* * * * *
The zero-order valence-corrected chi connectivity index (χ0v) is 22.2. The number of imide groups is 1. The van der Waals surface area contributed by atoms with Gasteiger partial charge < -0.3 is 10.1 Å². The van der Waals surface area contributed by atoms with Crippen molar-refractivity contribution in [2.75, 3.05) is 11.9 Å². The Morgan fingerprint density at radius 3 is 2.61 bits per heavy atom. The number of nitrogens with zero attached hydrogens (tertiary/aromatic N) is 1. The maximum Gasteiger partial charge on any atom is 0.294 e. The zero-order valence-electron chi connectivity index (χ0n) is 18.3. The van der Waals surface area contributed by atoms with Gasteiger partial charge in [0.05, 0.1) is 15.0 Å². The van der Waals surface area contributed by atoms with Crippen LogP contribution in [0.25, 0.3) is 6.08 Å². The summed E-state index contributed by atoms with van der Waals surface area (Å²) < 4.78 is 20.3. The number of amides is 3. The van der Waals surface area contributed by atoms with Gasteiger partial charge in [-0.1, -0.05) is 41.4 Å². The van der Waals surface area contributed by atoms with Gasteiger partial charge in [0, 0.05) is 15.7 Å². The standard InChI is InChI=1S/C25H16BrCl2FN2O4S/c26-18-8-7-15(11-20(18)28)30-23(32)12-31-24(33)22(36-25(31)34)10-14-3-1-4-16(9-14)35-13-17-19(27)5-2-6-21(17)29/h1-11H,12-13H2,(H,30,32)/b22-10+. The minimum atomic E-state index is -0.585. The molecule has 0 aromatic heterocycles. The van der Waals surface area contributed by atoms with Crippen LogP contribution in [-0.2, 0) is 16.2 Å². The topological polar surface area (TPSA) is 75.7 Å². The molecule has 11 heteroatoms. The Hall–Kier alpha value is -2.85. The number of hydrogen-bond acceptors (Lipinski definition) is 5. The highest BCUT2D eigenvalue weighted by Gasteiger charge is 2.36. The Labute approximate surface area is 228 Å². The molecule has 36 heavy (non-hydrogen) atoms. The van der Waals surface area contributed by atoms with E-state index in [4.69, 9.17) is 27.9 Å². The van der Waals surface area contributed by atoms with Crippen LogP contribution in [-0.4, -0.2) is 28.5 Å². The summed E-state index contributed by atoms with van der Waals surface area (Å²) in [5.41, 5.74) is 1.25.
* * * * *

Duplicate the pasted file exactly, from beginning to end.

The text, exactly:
The zero-order valence-corrected chi connectivity index (χ0v) is 22.2. The number of imide groups is 1. The van der Waals surface area contributed by atoms with Gasteiger partial charge < -0.3 is 10.1 Å². The van der Waals surface area contributed by atoms with Crippen molar-refractivity contribution in [2.75, 3.05) is 11.9 Å². The Morgan fingerprint density at radius 3 is 2.61 bits per heavy atom. The number of nitrogens with zero attached hydrogens (tertiary/aromatic N) is 1. The maximum Gasteiger partial charge on any atom is 0.294 e. The zero-order valence-electron chi connectivity index (χ0n) is 18.3. The van der Waals surface area contributed by atoms with Gasteiger partial charge in [0.05, 0.1) is 15.0 Å². The van der Waals surface area contributed by atoms with Crippen LogP contribution in [0.25, 0.3) is 6.08 Å². The summed E-state index contributed by atoms with van der Waals surface area (Å²) < 4.78 is 20.3. The number of amides is 3. The van der Waals surface area contributed by atoms with Gasteiger partial charge in [-0.1, -0.05) is 41.4 Å². The van der Waals surface area contributed by atoms with Gasteiger partial charge in [0, 0.05) is 15.7 Å². The standard InChI is InChI=1S/C25H16BrCl2FN2O4S/c26-18-8-7-15(11-20(18)28)30-23(32)12-31-24(33)22(36-25(31)34)10-14-3-1-4-16(9-14)35-13-17-19(27)5-2-6-21(17)29/h1-11H,12-13H2,(H,30,32)/b22-10+. The minimum atomic E-state index is -0.585. The molecule has 0 aromatic heterocycles. The van der Waals surface area contributed by atoms with Crippen LogP contribution in [-0.2, 0) is 16.2 Å². The topological polar surface area (TPSA) is 75.7 Å². The molecule has 11 heteroatoms. The Hall–Kier alpha value is -2.85. The number of hydrogen-bond acceptors (Lipinski definition) is 5. The highest BCUT2D eigenvalue weighted by Gasteiger charge is 2.36. The Labute approximate surface area is 228 Å². The molecule has 36 heavy (non-hydrogen) atoms. The van der Waals surface area contributed by atoms with E-state index in [4.69, 9.17) is 27.9 Å². The van der Waals surface area contributed by atoms with Crippen LogP contribution in [-0.4, -0.2) is 28.5 Å². The summed E-state index contributed by atoms with van der Waals surface area (Å²) in [5.41, 5.74) is 1.25.